Blackberry had it's place in enterprise. It probably won't get it back. But we'll see. Samsungs concept of running your phone instance of Android, that is yours, and an entirely separate sandboxed version of Android that the company has total control of and can wipe, without affecting your phone... Sounds pretty nice. Nice enough I'd like to know more since they already supported encryption and Cisco VPN...
    Reply
  • unksol
    I think we can ALL agree the iPhone is outdated. But open source is fundamentally flawed security wise? um no. More eyes more errors found. Ironically apple is also the poster boy for how bad closed source security can be...

    Blackberry had it's place in enterprise. It probably won't get it back. But we'll see. Samsungs concept of running your phone instance of Android, that is yours, and an entirely separate sandboxed version of Android that the company has total control of and can wipe, without affecting your phone... Sounds pretty nice. Nice enough I'd like to know more since they already supported encryption and Cisco VPN...
    Reply
  • unksol
    Sigh.... Vote one down. And this. Lol. What happened to the good old days when we could edit these?
    Reply
  • randomizer
    Whether this outspokenness will hurt or help Blackberry in the long run remains to be seen..

    It won't do either. All he did was open his mouth, not bring new products to market. BB10 will determine BB's future, not a CEO's quips.

    unksolMore eyes more errors found.
    That's the theory. In reality you don't have hundreds of people reviewing the same code all day. If you aren't interested in it you won't look at it. Of course it's not necessarily better in a closed-source environment either. Code reviews are increasingly skipped as deadlines approach (and some places don't really do them at all).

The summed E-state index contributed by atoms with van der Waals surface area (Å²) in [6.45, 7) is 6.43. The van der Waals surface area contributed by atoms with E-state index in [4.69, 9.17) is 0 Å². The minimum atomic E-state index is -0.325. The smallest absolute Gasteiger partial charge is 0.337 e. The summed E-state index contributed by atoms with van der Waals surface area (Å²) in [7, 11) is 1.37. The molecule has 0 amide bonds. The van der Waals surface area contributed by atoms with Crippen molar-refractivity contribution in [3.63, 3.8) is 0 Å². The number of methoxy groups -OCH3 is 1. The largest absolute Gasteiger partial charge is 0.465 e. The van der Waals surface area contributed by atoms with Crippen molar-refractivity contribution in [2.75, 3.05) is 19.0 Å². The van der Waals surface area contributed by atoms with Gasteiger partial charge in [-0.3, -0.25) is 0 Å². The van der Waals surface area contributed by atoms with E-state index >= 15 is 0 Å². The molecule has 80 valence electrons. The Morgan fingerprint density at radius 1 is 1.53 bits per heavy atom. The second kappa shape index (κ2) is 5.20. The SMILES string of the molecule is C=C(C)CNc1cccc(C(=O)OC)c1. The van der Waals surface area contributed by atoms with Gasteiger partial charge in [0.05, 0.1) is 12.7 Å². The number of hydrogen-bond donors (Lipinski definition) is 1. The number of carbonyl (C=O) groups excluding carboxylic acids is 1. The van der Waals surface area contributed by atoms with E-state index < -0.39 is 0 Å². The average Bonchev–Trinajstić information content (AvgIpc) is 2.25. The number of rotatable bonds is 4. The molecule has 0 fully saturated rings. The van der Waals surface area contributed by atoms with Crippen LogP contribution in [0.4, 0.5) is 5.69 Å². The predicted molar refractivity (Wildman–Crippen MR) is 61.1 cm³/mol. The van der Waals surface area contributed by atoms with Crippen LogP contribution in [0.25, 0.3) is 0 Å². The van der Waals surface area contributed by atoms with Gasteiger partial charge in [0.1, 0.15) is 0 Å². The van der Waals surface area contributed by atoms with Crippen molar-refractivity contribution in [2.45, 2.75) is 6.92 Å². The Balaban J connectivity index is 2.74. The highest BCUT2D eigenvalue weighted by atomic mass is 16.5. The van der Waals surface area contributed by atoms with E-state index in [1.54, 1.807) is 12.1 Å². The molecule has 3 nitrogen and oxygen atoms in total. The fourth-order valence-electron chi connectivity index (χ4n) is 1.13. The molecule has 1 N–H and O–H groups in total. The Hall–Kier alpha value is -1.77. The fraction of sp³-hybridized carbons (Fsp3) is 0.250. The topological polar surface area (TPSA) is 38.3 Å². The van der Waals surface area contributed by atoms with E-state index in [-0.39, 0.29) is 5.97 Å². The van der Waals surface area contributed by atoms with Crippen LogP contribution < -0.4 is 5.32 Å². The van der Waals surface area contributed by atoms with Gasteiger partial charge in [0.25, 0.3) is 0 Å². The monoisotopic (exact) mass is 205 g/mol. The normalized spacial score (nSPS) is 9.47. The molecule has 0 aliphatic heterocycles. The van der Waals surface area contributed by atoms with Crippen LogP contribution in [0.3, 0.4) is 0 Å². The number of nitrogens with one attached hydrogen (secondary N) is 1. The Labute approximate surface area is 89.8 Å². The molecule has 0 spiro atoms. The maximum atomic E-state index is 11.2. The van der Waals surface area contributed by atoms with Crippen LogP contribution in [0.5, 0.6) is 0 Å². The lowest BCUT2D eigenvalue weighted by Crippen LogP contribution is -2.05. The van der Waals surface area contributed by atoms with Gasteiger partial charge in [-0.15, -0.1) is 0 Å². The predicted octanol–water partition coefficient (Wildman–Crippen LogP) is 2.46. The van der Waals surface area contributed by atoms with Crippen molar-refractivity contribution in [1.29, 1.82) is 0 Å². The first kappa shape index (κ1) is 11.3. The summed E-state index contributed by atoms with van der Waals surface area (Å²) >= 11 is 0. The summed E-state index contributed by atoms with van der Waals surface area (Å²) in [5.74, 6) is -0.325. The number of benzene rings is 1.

Reply
  • ioninx
    In other news a 3rd Grade T-ball player says Babe Ruth was an " OK " player, and that Alex Rodriguez doesn't know how to swing a bat...
    Reply
  • xjoedisorderx
    To unksol, Blackberry balance is actually exactly what Samsung said they created, however Blackberry made this new feature known many months if not years ago. its implemented in BB10 and is also the reason it had such high security ratings before it was released.

    To randomizer, he did bring new products to market, and more on the way as the year progress'.
    Reply
  • vmem
    otacon72Why? He's right on both accounts. Android has more security holes than Swiss cheese and the iPhone and iOS haven't changed hardly at all in years. I was with RIM for years but wanted to try something new. Tried Android, that was a disaster and lasted a week. With the iP5 right now and it's ok but I'll be heading back to RIM this fall.
    I agree that he's right on both accounts, but we forget the one company in the market that he didn't mention, Microsoft. while both M$ and BB are aiming to eat into android and apple market share, both of them are deeply rooted in enterprise and there will be fierce competition between the two systems. with bulk orders on the surface pro for enterprise now all set up, you have to ask yourself "if the company buys Surface Pros as a standard tablet for everyone, why wouldn't people just get WP8 to go with it?"

    Yes, I know I know there's lot of issues with WP8 as well, but until RIM gets over the WP8 hurtle, it has a lot of issues it needs to sort out. I'm not against a comeback for BB, hell the more competition the better.
    Reply